Is a month to month or a one year lease better?
Attorney Tom Olsen: Let’s go to Tony in Winter Garden. Tony, you’re on News 96.5. Go ahead.
Tony: Yes, good morning gentlemen. I have a townhouse that I rent out and the tenants have moved out a few moths ago. I have an acquaintance that I work with and he got a divorce and he needed a place to move into quick. So he’s been in there now for approximately two months, but I still haven’t given him a lease to sign. I am a little concerned about his money situation to be able to make the month lease. So should I go with the month-to-month lease when I see him or should I go with the year’s lease? Which is going to be the easiest for me to evict him, if God forbid I had to?
Attorney Tom Olsen: So, Tony that is a question- For this I’m going to turn you over to attorney Rob Solomon, so that’s the question, Rob. From Tony’s perspective is it okay to have an oral month-to-month lease or would Tony be better off with a written one-year lease?
Attorney Rob Solomon: Okay, Tony, so the person who came in actually is a tenant, even though you haven’t written anything down. He’s been there, I presume he’s been paying rent and so he is a month-to-month tenant. Now you've raised a very interesting question, one that I talk about in my workshops, which is; is there really a benefit to a landlord to have a year-to-year lease as opposed to a month-to-month lease and I think this is where I do give some advice. It’s a little bit counterintuitive, which is- I actually think that landlords are better with month-to-month leases. I don’t like that it’s not written. You can write a month-to-month lease. I write them all the time. If you needed one, that’s something that we could do for you. So it should be a written one with all the appropriate terms in it. But the benefit of a month-to-month lease for a landlord is, when you want him to leave, if you want to sell the place, it’s relatively short notice for it to get him out. On the other hand, when he departs on a lease, you’ll never going to see him again possibly, and so, a year-to-year lease sticks you with a lease, it binds you way more in a practical way than it binds the tenant. So I’m a believer in month-to-month leases for landlords.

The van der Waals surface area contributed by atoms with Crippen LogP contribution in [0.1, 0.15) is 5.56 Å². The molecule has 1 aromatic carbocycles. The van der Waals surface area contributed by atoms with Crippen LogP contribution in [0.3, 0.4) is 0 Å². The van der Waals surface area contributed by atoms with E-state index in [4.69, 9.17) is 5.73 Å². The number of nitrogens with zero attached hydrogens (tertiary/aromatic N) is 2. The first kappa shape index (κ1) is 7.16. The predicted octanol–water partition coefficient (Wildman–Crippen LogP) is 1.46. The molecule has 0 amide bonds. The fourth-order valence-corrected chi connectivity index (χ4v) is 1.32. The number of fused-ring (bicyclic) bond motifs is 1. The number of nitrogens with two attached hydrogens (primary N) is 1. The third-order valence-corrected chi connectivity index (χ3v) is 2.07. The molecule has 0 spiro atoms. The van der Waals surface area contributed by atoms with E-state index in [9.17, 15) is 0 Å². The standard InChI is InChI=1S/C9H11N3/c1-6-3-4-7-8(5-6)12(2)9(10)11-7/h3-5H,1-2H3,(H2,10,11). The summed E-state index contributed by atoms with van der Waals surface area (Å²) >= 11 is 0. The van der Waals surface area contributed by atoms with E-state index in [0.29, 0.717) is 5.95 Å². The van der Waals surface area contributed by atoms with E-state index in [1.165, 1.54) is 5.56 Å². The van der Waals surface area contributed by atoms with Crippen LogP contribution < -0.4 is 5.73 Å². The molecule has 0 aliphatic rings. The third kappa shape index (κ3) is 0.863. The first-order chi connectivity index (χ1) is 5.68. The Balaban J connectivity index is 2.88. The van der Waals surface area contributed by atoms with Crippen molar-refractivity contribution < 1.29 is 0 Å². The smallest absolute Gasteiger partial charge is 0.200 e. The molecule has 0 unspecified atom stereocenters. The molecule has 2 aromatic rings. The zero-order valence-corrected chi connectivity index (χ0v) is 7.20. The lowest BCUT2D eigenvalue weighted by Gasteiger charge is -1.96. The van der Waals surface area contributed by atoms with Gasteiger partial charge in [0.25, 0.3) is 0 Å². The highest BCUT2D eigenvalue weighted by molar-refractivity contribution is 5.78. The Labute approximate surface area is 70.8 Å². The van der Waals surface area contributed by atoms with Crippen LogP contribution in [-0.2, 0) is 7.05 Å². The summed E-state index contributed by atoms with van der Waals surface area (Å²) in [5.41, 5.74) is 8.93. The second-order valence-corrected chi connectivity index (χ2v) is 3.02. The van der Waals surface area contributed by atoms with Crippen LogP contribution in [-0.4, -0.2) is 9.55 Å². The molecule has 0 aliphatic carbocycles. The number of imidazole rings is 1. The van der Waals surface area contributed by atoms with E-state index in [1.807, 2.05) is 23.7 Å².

Attorney Tom Olsen: So, Rob, what you're saying is always, from your advices, that the landlord have the lease in writing, but not necessarily for a one-year term. A month-to-month term could be- serve the landlord better.
Attorney Rob Solomon: Absolutely. Yes, and the only reason why the landlords don’t do it is a commercial reason, which is it’s hard to get tenants in when you don’t promise them a year, but his tenant is already in, he’s already a month-to-month tenant.
Attorney Tom Olsen: Got it.